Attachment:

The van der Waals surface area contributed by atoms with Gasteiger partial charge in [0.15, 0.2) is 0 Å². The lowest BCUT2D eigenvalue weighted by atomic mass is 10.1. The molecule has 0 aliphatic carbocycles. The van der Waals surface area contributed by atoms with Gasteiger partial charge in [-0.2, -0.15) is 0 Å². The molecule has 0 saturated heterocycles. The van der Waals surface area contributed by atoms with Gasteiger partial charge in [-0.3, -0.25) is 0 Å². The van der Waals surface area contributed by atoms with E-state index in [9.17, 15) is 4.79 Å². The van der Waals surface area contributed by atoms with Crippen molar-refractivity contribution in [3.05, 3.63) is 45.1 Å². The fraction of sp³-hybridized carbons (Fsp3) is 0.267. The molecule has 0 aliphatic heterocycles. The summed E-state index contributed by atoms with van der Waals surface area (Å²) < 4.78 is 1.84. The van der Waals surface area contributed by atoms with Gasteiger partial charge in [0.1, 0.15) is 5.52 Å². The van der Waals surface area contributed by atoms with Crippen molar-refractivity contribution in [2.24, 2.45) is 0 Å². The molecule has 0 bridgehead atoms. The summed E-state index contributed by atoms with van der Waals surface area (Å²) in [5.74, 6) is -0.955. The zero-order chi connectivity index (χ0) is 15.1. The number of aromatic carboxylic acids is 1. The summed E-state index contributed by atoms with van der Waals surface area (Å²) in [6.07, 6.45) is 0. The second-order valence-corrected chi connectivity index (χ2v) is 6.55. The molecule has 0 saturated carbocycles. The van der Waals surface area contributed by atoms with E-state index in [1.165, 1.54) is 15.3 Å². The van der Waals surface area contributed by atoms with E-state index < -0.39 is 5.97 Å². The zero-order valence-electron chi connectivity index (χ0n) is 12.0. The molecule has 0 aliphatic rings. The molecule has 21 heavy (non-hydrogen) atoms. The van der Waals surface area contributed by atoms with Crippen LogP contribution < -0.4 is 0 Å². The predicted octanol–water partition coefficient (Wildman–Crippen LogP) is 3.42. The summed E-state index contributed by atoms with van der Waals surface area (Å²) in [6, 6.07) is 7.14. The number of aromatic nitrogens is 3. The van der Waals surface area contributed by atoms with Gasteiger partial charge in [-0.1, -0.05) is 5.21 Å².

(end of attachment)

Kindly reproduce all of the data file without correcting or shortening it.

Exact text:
The van der Waals surface area contributed by atoms with Gasteiger partial charge in [0.15, 0.2) is 0 Å². The lowest BCUT2D eigenvalue weighted by atomic mass is 10.1. The molecule has 0 aliphatic carbocycles. The van der Waals surface area contributed by atoms with Gasteiger partial charge in [-0.2, -0.15) is 0 Å². The molecule has 0 saturated heterocycles. The van der Waals surface area contributed by atoms with Gasteiger partial charge in [-0.3, -0.25) is 0 Å². The van der Waals surface area contributed by atoms with E-state index in [9.17, 15) is 4.79 Å². The van der Waals surface area contributed by atoms with Crippen molar-refractivity contribution in [3.05, 3.63) is 45.1 Å². The fraction of sp³-hybridized carbons (Fsp3) is 0.267. The molecule has 0 aliphatic heterocycles. The summed E-state index contributed by atoms with van der Waals surface area (Å²) < 4.78 is 1.84. The van der Waals surface area contributed by atoms with Gasteiger partial charge in [0.1, 0.15) is 5.52 Å². The van der Waals surface area contributed by atoms with Crippen molar-refractivity contribution in [2.24, 2.45) is 0 Å². The molecule has 0 bridgehead atoms. The summed E-state index contributed by atoms with van der Waals surface area (Å²) in [5.74, 6) is -0.955. The zero-order chi connectivity index (χ0) is 15.1. The number of aromatic carboxylic acids is 1. The summed E-state index contributed by atoms with van der Waals surface area (Å²) in [6.07, 6.45) is 0. The second-order valence-corrected chi connectivity index (χ2v) is 6.55. The molecule has 0 saturated carbocycles. The van der Waals surface area contributed by atoms with E-state index in [1.165, 1.54) is 15.3 Å². The van der Waals surface area contributed by atoms with E-state index < -0.39 is 5.97 Å². The zero-order valence-electron chi connectivity index (χ0n) is 12.0. The molecule has 0 aliphatic rings. The molecule has 21 heavy (non-hydrogen) atoms. The van der Waals surface area contributed by atoms with Crippen LogP contribution < -0.4 is 0 Å². The predicted octanol–water partition coefficient (Wildman–Crippen LogP) is 3.42. The summed E-state index contributed by atoms with van der Waals surface area (Å²) in [6, 6.07) is 7.14. The number of aromatic nitrogens is 3. The van der Waals surface area contributed by atoms with Gasteiger partial charge in [-0.1, -0.05) is 5.21 Å².